It Is Time To Pay Our College Athletes
With college athletics as we know them on hold for the time being, the pressure may have eased ever so slightly on the NCAA to come up with a solution to the long-simmering issue of college-athlete compensation.
Despite NCAA President Mark Emmert’s adamant insistence in recent Senate testimony that he will never endorse any model of performance-based compensation that effectively turns college athletes into university employees, the writing on the wall points to some kind of outcome that loosens rules to allow student-athletes to monetize their labors, most likely (at least initially) through name, image, likeness (NIL) agreements. For our money, that progress cannot come soon enough.
What will a system of the collegiate athlete pay look like? We do not know, but we have seen some interesting ideas floating in the internet ether. Here are a few that stood out.
College sports powerhouses make millions selling merchandise that capitalizes on the names, images, and likenesses of athletes. They sell jerseys with athletes’ names and numbers, use athletes’ images in a host of promotional and capital development materials, and offer their players up for television and radio spots.
Three state legislatures have already passed laws entitling athletes to profit from the use of their names, images, and likenesses, and many more have bills pending. These legislative efforts spurred the NCAA to convene a working group to study giving athletes permission to profit from NIL rights, including, by benefiting from their social media popularity, selling autographs and making local guest appearances. Recently, the NCAA expressed openness to allowing some form of NIL benefits in subsequent rule changes, restricted to third-party agreements with athletes (as opposed to any contracts or compensation delivered to, from, or on behalf of colleges and universities).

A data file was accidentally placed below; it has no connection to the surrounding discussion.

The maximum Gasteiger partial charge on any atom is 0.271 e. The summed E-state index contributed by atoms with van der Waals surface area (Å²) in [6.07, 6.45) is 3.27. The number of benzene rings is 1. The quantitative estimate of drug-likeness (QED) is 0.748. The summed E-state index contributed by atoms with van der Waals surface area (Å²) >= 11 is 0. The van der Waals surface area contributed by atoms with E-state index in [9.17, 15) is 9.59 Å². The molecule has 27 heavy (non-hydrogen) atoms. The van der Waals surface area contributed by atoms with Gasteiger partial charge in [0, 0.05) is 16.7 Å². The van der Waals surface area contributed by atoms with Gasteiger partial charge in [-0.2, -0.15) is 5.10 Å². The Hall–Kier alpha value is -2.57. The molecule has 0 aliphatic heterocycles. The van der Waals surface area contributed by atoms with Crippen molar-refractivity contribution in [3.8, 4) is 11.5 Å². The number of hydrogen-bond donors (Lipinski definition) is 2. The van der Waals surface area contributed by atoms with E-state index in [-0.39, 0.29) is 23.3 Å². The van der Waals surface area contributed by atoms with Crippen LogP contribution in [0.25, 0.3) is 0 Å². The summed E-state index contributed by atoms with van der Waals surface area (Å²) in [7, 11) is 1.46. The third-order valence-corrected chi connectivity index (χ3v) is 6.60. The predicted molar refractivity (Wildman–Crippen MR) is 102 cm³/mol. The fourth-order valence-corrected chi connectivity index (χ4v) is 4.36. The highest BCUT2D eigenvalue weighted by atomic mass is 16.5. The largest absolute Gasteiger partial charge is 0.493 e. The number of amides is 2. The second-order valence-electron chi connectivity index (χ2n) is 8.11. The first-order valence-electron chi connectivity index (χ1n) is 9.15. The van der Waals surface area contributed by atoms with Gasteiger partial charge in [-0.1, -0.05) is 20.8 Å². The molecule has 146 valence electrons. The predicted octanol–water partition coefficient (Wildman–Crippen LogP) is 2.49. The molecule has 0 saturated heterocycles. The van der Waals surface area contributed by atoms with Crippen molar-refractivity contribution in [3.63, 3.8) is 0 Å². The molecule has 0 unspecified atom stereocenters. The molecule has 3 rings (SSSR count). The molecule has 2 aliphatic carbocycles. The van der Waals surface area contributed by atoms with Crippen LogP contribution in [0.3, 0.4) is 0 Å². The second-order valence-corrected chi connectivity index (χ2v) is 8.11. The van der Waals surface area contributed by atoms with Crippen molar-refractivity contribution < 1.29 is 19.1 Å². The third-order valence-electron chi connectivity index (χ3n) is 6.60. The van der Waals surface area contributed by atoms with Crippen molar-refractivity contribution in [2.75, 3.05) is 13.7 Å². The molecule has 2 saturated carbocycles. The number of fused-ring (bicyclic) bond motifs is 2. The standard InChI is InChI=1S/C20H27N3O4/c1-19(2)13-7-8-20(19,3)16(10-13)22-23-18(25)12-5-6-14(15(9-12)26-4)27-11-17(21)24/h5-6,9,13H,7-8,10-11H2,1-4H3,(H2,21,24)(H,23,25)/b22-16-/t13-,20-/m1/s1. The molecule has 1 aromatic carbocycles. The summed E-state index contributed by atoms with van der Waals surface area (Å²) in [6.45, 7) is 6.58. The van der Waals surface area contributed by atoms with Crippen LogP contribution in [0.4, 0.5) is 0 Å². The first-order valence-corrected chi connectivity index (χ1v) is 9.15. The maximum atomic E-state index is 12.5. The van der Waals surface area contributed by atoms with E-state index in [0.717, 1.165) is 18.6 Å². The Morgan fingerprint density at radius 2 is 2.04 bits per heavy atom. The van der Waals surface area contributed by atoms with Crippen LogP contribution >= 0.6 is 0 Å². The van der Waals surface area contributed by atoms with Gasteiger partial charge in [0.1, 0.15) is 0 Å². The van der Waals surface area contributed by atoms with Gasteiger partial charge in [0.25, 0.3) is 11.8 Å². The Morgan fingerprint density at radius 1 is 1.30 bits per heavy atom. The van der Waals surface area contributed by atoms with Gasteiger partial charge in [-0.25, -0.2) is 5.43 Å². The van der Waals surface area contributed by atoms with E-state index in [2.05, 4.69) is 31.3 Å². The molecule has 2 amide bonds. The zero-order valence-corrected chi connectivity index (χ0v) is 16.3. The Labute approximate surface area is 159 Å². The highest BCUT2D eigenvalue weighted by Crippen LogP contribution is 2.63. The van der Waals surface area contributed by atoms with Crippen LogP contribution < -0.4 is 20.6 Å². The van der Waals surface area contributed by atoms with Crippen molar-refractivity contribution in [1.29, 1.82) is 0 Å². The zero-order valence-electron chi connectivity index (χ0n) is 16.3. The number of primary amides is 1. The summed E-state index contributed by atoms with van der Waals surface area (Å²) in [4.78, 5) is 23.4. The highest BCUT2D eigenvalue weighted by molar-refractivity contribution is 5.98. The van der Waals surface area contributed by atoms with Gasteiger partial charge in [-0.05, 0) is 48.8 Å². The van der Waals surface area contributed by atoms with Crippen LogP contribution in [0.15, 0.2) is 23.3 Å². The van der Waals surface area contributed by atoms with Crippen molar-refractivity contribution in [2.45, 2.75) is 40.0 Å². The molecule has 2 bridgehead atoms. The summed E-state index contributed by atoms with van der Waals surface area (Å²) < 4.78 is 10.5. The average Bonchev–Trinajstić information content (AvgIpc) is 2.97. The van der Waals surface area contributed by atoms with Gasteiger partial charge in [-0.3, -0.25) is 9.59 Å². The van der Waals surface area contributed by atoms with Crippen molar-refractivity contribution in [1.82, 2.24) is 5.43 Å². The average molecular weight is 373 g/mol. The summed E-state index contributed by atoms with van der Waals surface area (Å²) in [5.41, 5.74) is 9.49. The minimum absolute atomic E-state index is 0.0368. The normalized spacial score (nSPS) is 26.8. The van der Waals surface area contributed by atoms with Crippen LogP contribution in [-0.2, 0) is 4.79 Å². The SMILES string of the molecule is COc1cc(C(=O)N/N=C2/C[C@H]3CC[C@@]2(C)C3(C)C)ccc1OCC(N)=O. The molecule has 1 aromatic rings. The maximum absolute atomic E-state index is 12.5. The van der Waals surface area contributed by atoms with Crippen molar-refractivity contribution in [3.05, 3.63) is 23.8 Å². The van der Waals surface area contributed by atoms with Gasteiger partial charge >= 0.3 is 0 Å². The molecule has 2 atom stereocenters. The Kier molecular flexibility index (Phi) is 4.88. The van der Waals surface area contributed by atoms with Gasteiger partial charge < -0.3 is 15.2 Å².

One potentially sensible spin on giving student-athletes the right to receive NIL revenue appeared last year in a New York Times opinion piece written by a University of Colorado professor. Dr. Roger Pielke Jr. proposed a system of revenue-sharing akin to that which already exists for allocating revenues from patents obtained through federally funded research.
For instance, the University of Colorado splits revenues from patents among researchers and the university. The same basic system, according to Dr. Pielke, could apply to intellectual property rights in student-athlete NIL, and would in theory align athlete and university interests without treating athletes as compensated employees.
Universal Stipends for Student-Athletes
In a New York Magazine article, Jonathan Chait reviewed several potential means of “paying” student-athletes. Universal stipends for all college athletes hold some appeal because a stipend treats all athletes equally, regardless of gender, performance, or whether the sport to which they dedicate their lives happens to bring in revenue for the university. This solution could avoid the potential objections and legal tangles that would undoubtedly arise over (mostly) male athletes in (mostly) two sports—football and basketball—receiving outsized NIL benefits as compared to other athletes who work no less hard but still spend their athletic careers in relative obscurity.